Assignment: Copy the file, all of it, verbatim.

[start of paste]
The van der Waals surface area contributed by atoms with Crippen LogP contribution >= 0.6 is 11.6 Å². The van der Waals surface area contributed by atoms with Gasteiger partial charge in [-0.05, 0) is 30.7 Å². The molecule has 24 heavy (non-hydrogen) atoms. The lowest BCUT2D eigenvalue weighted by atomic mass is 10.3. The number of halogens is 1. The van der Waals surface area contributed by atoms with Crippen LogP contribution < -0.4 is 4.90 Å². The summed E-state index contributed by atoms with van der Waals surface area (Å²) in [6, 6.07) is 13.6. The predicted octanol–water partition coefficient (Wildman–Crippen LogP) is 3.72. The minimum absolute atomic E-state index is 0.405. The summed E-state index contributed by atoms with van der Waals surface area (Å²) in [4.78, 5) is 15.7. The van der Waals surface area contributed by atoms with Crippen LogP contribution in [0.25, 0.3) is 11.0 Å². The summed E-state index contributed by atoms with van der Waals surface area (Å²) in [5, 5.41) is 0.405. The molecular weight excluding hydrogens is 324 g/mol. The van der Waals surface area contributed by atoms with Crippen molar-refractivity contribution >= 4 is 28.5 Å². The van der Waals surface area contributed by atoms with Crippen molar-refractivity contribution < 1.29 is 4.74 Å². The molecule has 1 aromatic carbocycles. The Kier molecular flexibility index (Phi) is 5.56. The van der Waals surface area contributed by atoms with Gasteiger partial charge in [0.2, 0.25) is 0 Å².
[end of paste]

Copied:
The van der Waals surface area contributed by atoms with Crippen LogP contribution >= 0.6 is 11.6 Å². The van der Waals surface area contributed by atoms with Gasteiger partial charge in [-0.05, 0) is 30.7 Å². The molecule has 24 heavy (non-hydrogen) atoms. The lowest BCUT2D eigenvalue weighted by atomic mass is 10.3. The number of halogens is 1. The van der Waals surface area contributed by atoms with Crippen LogP contribution < -0.4 is 4.90 Å². The summed E-state index contributed by atoms with van der Waals surface area (Å²) in [6, 6.07) is 13.6. The predicted octanol–water partition coefficient (Wildman–Crippen LogP) is 3.72. The minimum absolute atomic E-state index is 0.405. The summed E-state index contributed by atoms with van der Waals surface area (Å²) in [4.78, 5) is 15.7. The van der Waals surface area contributed by atoms with Crippen LogP contribution in [0.25, 0.3) is 11.0 Å². The summed E-state index contributed by atoms with van der Waals surface area (Å²) in [5, 5.41) is 0.405. The molecular weight excluding hydrogens is 324 g/mol. The van der Waals surface area contributed by atoms with Crippen molar-refractivity contribution >= 4 is 28.5 Å². The van der Waals surface area contributed by atoms with Crippen molar-refractivity contribution < 1.29 is 4.74 Å². The molecule has 1 aromatic carbocycles. The Kier molecular flexibility index (Phi) is 5.56. The van der Waals surface area contributed by atoms with Gasteiger partial charge in [0.2, 0.25) is 0 Å².